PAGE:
Irish-American of the Year – Ray Kelly
By Keith J. Kelly, Contributor
April / May 2006
At the helm of the NYPD, the nation’s largest police force, which is acknowledged as an international model for its cutting-edge crime-fighting techniques and facing down terrorist threats, is Police Commissioner Ray Kelly, a former Marine who likes a challenge.
Ray Kelly recalls how when he was only seven years old. he’d often hop on the subway and travel down the West Side of Manhattan alone to have lunch with his mom who was a coat check girl at Macy’s, the nation’s biggest department store.
His dad, James Francis Kelly, spent twenty years as a milkman, first driving a horse-drawn carriage over cobblestone streets and later upgrading to a standup motorized half wagon.
Today, Ray Kelly’s intrepid journey has taken the son of a milkman from Hell’s Kitchen to the top of the New York Police Department, the biggest police force in the country.
In the dark days after 9/11, he was tapped by Mayor Michael Bloomberg to return as Police Commissioner as the city came to grips with the new reality of the world.
He is the only man in the 160-year history of the NYPD to twice serve as its Police Commissioner in two separate stints. He’s a cop’s cop, the only man to have held every rank in the department, from rookie patrolman to Commissioner, in a 31-year career.
“Since he came back in January 2002. less than four months after the 9/11 attacks, he basically created a whole new police department with a new role, placing the department at the front line in the defense against terrorism.” said Jeremy Travis, president of John Jay College of Criminal Justice. Travis, who has known Kelly for more than twenty years, says. “He may very well be the best commissioner the department has ever had.”
John Timoney, a Dublin-born cop who served for years with Kelly in the NYPD and now serves as the Police Commissioner of Miami, likened the department that Kelly inherited to a “brand-new Cadillac with a ceased engine.”
“I knew he could fix the internal problems because he’s a perfectionist, and nobody knows the culture of the NYPD better.” says Timoney, “but 1 didn’t know if the crime rate would continue to drop.”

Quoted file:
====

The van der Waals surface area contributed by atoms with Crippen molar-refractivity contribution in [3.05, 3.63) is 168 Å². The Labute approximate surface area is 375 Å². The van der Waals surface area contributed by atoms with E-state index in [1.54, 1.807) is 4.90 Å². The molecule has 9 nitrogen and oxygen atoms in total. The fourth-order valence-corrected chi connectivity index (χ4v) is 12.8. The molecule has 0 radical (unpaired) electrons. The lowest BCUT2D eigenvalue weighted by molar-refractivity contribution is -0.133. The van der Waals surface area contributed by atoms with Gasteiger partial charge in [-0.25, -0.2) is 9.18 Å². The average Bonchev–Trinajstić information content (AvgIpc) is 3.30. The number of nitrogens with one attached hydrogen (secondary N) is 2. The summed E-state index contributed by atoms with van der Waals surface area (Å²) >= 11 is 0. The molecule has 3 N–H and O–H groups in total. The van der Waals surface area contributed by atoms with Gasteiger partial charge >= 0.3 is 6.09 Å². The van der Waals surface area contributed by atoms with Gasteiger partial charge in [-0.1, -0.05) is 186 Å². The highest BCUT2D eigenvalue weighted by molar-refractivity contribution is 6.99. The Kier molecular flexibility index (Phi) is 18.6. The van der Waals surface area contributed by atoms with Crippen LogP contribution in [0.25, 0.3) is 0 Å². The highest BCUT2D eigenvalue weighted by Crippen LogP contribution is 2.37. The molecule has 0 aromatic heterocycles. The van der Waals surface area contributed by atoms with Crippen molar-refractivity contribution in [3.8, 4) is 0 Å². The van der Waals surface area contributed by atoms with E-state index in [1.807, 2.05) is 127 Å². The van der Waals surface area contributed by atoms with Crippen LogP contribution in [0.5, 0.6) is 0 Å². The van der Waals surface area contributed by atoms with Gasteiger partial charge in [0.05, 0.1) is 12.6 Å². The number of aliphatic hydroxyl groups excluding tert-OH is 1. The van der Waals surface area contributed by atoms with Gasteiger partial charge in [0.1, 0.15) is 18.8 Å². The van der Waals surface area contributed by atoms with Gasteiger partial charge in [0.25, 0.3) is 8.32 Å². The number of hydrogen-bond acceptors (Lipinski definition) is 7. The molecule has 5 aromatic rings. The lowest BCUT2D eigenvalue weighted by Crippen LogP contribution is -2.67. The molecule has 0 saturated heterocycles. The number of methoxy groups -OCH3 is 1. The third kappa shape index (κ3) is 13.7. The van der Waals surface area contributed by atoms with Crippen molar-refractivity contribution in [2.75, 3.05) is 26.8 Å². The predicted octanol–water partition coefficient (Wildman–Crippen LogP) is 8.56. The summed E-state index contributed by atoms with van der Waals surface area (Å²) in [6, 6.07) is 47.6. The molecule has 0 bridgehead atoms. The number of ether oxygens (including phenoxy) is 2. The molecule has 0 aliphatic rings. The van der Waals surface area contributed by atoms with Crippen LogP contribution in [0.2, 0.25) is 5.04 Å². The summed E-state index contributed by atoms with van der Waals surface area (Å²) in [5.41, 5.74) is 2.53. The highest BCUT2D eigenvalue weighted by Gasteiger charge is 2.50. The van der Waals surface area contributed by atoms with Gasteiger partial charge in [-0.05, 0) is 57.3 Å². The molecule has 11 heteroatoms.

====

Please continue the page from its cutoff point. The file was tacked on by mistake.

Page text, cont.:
In Kelly’s first term as Police Commissioner under Mayor David Dinkins (1992-94), he began work on reducing the homicide rate that had soared in the city to 2,245. Last year the murder rate sank to 549 – the third year in a row that the numbers went below 600, and the lowest tally since the statistics were accurately recorded in the mid-1960s.
Overall crime rates are at their lowest in decades. And a great deal of the credit is due to Kelly, who accomplished this mission of keeping New York safer with a substantially reduced staff.
Ray Kelly is a man who takes charge while retaining the loyalty of those who work for him. His formative years were spent in the Marine Corps.
“We were all Marines,” recalls brother Donald, seven years Ray’s senior. (Ray is the youngest of five – four brothers and one sister.) Older brothers James and Kenneth had already enlisted. “We just followed each other. It was a natural thing. You follow your brother,” Donald said.
By the time he was 23 years old, Ray Kelly found himself stepping into a combat unit in Vietnam as a lieutenant. He retired from the Marine Corps reserves as a colonel in 1993.
“My experience in the Marine Corps shaped my life, gave me discipline, perspective, a view of the world that I use literally every day,” says Kelly. His spit-and-polish black shoes, starched white shirts with French cuffs and meticulously knotted Charavel ties (sold to him for years by ex-Marine Dan Hirsch at Bergdorf Goodman’s) have become a trademark which some attribute to military discipline, or maybe the nuns at St. Gregory’s.
“The single biggest argument I have with him is that he doesn’t believe in anything other than white shirts and black shoes.” said attorney-about-town Eddie Hayes, another longtime friend.
“He’s extremely disciplined, unlike most of the Irish who are pretty free wheeling,” said Timoney. “While he’s true-blue Irish, he plays it close to the vest.”
Despite his background as a second-generation Irish-American with working-class-roots, Kelly was the first member of his family to enter the NYPD. “I guess I disprove the notion that you have to know somebody to move up in the Police Department,” says Kelly. In the department, it is known as a “hook.” But Kelly clearly forged his own hook out of pluck and determination.